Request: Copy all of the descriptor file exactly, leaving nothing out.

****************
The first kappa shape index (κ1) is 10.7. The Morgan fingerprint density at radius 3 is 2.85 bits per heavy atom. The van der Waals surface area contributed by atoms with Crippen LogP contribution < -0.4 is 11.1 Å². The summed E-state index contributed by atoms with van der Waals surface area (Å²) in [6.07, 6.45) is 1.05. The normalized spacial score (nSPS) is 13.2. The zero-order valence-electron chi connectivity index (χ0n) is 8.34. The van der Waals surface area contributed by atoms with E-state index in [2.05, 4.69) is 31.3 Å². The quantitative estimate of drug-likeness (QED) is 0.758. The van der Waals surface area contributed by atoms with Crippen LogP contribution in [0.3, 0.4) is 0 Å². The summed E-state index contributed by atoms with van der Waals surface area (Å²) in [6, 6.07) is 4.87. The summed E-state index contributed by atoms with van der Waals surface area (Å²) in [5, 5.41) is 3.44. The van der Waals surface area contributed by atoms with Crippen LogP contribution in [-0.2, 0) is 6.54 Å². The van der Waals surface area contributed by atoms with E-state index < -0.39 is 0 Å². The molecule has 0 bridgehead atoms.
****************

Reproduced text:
The first kappa shape index (κ1) is 10.7. The Morgan fingerprint density at radius 3 is 2.85 bits per heavy atom. The van der Waals surface area contributed by atoms with Crippen LogP contribution < -0.4 is 11.1 Å². The summed E-state index contributed by atoms with van der Waals surface area (Å²) in [6.07, 6.45) is 1.05. The normalized spacial score (nSPS) is 13.2. The zero-order valence-electron chi connectivity index (χ0n) is 8.34. The van der Waals surface area contributed by atoms with E-state index in [2.05, 4.69) is 31.3 Å². The quantitative estimate of drug-likeness (QED) is 0.758. The van der Waals surface area contributed by atoms with Crippen LogP contribution in [0.3, 0.4) is 0 Å². The summed E-state index contributed by atoms with van der Waals surface area (Å²) in [6, 6.07) is 4.87. The summed E-state index contributed by atoms with van der Waals surface area (Å²) in [5, 5.41) is 3.44. The van der Waals surface area contributed by atoms with Crippen LogP contribution in [-0.2, 0) is 6.54 Å². The van der Waals surface area contributed by atoms with E-state index < -0.39 is 0 Å². The molecule has 0 bridgehead atoms.